Aug. 20, 2004 -- Don't even try to keep a poker face: All animals -- including humans -- instinctively flinch when they feel threatened.
Now, there is new information about what's going on when flinching takes place.
In tests on monkeys, Cooke and Graziano identified a region of the brain that they call the "polysensory zone" that appears to be involved in flinching. This region responds to various different stimuli -- visual, sound, and touch -- and may be involved in the physical behavior seen during a threat.
The duo gave the monkeys drugs to increase or decrease brain activity in the cells of the polysensory zones, and then tested their reaction to a mild puff of air directed at the monkeys' faces.
The drugs that increased brain cell activity prompted exaggerated flinching; the drugs that dulled brain cell activity reduced the monkeys' reactions.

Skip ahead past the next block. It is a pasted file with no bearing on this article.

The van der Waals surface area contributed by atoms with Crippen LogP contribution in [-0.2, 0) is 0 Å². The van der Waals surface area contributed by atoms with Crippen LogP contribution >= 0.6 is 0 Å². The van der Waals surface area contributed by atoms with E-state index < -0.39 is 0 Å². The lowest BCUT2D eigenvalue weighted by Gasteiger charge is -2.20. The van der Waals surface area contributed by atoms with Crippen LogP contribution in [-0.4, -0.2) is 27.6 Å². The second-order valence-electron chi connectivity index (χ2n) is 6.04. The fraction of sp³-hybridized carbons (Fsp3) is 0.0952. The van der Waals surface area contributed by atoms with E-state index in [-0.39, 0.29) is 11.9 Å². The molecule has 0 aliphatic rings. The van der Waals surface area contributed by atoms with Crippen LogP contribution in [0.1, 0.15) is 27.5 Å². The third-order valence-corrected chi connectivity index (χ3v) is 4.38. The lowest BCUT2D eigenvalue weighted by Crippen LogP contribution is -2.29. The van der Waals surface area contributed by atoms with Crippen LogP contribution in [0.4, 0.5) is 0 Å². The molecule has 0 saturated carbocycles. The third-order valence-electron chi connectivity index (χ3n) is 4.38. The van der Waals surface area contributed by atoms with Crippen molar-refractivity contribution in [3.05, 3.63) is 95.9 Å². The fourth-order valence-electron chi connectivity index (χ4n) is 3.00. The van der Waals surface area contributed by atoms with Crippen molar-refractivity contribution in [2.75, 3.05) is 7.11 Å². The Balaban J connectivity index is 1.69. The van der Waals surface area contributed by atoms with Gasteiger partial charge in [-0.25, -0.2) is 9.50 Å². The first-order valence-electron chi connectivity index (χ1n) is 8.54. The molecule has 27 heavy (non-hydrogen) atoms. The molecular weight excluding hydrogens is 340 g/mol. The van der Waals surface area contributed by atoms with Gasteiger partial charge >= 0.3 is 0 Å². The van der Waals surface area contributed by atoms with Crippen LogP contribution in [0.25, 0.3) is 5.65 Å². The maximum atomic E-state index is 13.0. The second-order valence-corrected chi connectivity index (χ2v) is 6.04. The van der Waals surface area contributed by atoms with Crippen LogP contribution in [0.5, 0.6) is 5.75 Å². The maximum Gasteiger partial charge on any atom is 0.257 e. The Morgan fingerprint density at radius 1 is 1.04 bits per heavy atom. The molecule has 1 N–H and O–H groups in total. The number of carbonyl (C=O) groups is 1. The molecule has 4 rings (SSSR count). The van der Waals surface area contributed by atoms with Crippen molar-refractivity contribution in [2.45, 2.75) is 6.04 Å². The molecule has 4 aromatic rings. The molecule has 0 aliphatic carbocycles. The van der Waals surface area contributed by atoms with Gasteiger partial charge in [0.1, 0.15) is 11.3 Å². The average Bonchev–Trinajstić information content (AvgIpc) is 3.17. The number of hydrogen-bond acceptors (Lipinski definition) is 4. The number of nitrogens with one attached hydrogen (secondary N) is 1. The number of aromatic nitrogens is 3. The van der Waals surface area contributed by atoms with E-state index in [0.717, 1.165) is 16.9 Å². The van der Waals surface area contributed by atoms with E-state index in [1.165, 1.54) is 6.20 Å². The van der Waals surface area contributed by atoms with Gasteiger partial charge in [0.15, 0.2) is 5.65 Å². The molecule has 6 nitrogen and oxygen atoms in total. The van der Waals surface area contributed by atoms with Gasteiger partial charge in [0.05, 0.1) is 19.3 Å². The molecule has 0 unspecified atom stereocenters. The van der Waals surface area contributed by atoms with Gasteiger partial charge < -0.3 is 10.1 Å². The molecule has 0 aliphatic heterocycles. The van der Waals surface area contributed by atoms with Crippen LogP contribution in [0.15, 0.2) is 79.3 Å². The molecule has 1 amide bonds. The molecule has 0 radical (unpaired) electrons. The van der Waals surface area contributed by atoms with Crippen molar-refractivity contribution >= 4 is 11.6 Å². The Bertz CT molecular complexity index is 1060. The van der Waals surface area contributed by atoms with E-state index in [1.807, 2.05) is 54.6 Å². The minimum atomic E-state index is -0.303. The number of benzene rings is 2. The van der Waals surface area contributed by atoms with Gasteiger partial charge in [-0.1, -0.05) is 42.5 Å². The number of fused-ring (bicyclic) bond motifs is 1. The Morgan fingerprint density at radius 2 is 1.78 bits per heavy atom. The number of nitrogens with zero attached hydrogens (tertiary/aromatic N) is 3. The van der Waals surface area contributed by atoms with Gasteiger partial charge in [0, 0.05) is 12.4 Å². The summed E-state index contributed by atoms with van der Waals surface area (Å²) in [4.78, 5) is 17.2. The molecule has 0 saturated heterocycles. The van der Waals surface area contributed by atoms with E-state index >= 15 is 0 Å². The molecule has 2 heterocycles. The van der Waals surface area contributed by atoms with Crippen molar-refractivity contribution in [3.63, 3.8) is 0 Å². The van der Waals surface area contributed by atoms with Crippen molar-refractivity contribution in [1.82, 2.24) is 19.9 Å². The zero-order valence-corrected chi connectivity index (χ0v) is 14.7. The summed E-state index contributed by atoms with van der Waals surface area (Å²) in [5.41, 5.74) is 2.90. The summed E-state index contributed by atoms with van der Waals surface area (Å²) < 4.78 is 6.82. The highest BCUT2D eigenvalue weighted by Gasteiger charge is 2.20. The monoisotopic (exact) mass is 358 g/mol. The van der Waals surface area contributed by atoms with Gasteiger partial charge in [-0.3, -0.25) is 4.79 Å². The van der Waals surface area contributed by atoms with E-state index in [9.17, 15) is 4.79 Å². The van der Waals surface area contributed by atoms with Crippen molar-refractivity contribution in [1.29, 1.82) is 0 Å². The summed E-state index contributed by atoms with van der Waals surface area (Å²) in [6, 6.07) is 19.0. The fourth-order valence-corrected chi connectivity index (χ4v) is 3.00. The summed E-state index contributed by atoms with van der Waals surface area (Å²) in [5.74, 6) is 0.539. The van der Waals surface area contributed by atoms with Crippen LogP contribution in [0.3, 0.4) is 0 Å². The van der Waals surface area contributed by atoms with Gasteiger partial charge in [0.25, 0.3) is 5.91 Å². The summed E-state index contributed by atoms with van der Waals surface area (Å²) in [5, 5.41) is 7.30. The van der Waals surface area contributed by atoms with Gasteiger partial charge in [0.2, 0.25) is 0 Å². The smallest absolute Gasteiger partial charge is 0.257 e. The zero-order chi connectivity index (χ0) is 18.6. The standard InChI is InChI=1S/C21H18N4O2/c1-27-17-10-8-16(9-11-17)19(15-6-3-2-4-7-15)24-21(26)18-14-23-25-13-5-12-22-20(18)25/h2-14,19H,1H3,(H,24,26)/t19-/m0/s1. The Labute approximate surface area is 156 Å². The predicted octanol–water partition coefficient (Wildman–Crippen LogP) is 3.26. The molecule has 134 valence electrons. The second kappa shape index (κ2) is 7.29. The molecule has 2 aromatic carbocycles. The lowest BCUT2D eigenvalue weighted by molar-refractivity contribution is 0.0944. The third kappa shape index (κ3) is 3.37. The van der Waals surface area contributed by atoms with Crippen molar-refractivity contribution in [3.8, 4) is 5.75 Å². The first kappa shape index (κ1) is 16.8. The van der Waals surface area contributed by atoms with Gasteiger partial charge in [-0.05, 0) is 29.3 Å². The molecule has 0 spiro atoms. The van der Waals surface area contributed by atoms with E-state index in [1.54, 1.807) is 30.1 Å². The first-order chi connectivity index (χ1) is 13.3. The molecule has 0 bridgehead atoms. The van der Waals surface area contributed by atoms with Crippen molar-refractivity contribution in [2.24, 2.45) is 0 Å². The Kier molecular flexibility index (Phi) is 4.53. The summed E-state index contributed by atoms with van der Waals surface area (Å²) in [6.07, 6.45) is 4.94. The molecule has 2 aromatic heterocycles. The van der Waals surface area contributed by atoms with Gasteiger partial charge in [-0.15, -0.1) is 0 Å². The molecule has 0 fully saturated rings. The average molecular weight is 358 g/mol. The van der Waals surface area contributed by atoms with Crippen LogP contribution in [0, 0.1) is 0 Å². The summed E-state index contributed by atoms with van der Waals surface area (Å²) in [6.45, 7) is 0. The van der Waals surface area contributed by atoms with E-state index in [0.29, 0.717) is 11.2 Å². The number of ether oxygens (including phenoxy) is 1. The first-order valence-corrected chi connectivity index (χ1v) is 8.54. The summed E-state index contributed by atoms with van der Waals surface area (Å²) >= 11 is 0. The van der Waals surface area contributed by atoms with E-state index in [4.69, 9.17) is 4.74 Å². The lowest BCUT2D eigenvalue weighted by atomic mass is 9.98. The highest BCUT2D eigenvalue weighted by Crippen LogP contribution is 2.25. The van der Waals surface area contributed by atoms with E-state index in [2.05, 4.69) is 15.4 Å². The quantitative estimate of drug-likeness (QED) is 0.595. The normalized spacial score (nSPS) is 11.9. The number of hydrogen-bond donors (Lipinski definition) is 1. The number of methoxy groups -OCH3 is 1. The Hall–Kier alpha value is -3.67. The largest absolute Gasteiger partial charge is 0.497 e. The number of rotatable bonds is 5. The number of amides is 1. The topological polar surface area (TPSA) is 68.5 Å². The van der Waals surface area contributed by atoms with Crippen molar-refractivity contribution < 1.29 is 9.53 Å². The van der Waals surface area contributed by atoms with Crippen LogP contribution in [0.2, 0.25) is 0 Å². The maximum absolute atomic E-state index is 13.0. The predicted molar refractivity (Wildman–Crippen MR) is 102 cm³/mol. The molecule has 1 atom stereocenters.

Flinching happens in two phases. First, there is an initial startled reaction to stimuli -- the air puff. Next comes a longer defensive response designed to ward off the threat.
When the monkeys flinched, they squinted, blinked, lifted their upper lip, flattened their ears, turning the head away, and moved their hands, arms, and shoulders defensively (sound familiar?).
Drugs that reduced brain cell activity in the hot-spot zone only affected the second part of the flinch -- the longer phase (muscle movements) directed at avoidance of the threat.
The finding shows that the polysensory zone -- an area of the brain responsive to various stimuli -- alters muscle response along with the ability to process sensory stimuli.
They conclude that this area of the brain provides insight into the how our bodies function to defend itself.
The polysensory zone may specialize in reacting to objects that suddenly approach the body, or it may have other sensory and motor functions not tested in this experiment, write the researchers in the journal, Neuron.
SOURCE: Cooke, D. and Graziano, M., Neuron, August 19, 2004; vol 43: pp 585-593. News release, Neuron.